Following the Brainiac Incident, in China, the blind mountain-climber Jade Yifei is in the middle of an ascent when she is attacked by the Flying Guillotine. Before she can hit the ground, though, she is chosen by Oa to be the Green Lantern of Sector 2814. Saving her family and getting her attacker to flee, Jade takes up the mantle of Green Lantern with surprising ease. In the anti-matter universe, Parallax finds a way through to the matter universe and on Earth's moon, Carol Ferris finds a downed space ship belonging to a Star Sapphire and she becomes one of the ringbearers for the violet light. Returning to Earth, Ferris attends a party where she steals James Olsen away from Kara Jor-El, in the process revealing herself to be a Star Sapphire. After a fight between Power Girl and the Star Sapphire, Kara Jor-El enlists Avril Palmer (The Atom) to aid her in saving Supergirl's life. The volume ends with the set-up for the next major conflict with a backstory detailing the rise of Sinestra!
First off, and I couldn't truly discuss this when writing about Volume 1 as it came right at the end, the black Kryptonite is one of the coolest ideas that Jimmy Palmiotti and Justin Gray brought to Ame-Comi Girls Volume 2: Rise Of The Brainiac. The transformation of Kara Zor-El into a villain under Brainiac's control is a cool idea that is executed fairly well in Ame-Comi Girls Volume 2: Rise Of The Brainiac. In fact, Supergirl is only stopped by the Lasso Of Truth and that is treated as a temporary fix, with Kara Zor-El being in a state of mortal peril for pretty much all of Ame-Comi Girls Volume 2: Rise Of The Brainiac.
I was initially disappointed that Catwoman had survived the events of Volume 1 to participate in Ame-Comi Girls Volume 2: Rise Of The Brainiac. After all, the artwork in the first book made it look like dark Supergirl has snapped her neck and the potential casualty lent some weight to the somewhat light volume. In Ame-Comi Girls Volume 2: Rise Of The Brainiac, Catwoman's survival is blithely described as a function of using up two of her nine lives and that is a bit disappointing as there is nothing else in the text to indicate Catwoman had anything remotely supernatural to her. Keeping her alive is sadly pointless given that she has no substantive role in Ame-Comi Girls Volume 2: Rise Of The Brainiac.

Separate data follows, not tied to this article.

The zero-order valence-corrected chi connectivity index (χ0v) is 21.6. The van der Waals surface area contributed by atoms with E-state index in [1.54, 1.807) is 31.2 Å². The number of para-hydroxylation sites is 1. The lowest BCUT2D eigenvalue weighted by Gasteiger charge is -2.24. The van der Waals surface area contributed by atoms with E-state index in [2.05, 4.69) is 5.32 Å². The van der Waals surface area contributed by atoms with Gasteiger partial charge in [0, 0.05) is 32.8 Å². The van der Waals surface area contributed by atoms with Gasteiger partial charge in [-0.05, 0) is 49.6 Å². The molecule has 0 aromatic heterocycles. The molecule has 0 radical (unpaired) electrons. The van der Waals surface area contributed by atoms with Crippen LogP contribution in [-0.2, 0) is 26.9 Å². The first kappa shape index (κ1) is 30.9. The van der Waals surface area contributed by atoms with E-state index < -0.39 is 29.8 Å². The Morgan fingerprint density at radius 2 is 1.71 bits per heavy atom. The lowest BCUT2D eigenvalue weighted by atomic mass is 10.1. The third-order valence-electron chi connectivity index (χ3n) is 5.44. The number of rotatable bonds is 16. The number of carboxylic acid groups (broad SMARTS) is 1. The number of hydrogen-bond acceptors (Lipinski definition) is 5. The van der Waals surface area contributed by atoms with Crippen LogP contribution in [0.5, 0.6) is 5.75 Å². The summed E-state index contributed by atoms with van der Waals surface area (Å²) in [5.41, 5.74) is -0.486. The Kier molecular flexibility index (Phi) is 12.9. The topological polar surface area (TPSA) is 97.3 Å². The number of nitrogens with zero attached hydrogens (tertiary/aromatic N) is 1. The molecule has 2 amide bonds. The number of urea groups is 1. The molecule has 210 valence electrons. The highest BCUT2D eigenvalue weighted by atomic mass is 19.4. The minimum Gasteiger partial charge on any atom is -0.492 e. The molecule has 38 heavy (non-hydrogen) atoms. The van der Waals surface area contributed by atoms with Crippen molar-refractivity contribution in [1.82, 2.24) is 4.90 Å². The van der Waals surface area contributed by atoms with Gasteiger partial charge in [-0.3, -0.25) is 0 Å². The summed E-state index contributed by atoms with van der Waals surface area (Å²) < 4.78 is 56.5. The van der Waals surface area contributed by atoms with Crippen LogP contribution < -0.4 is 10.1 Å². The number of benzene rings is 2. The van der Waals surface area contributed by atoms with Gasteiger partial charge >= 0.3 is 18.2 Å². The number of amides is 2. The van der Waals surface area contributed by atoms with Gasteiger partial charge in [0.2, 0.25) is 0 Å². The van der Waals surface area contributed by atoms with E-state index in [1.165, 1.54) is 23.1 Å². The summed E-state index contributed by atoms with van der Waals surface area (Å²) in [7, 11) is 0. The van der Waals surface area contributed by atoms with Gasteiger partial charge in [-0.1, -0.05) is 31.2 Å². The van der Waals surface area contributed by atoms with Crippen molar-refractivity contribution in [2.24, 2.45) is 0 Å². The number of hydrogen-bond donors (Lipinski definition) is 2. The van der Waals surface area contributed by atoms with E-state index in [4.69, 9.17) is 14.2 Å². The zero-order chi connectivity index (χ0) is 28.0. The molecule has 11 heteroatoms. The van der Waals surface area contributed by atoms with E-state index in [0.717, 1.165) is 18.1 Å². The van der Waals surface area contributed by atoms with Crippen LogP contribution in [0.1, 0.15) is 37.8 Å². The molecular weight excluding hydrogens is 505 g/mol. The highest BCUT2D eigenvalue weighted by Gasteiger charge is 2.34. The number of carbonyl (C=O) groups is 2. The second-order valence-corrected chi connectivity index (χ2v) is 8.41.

There is something thematically disappointing about Steve Trevor's role in Ame-Comi Girls Volume 2: Rise Of The Brainiac. As Power Girl and Wonder Woman form the Justice League, Steve Trevor is the voice of pragmatism and reason, the only one in the room discussing the legal ramifications of non-U.S. citizens launching military-style missions from U.S. soil and the superhero team including minors (Barbara Gordon and Carrie/Robin). Trevor is also the only one who brings up the idea that members of the team could be killed and that leads to liability issues. While Trevor's counterpoints to the budding Justice League are a good place to finally address "Girls" (as opposed to "Women") in the title, it is troubling that Ame-Comi Girls Volume 2: Rise Of The Brainiac uses a male character to negotiate practical and rational elements in a female-centered super hero team. In the real world, there are enough problems with getting women to work together for their common goals; it would have been refreshing in Ame-Comi Girls Volume 2: Rise Of The Brainiac to see the female characters model it well for any young women actually reading the book.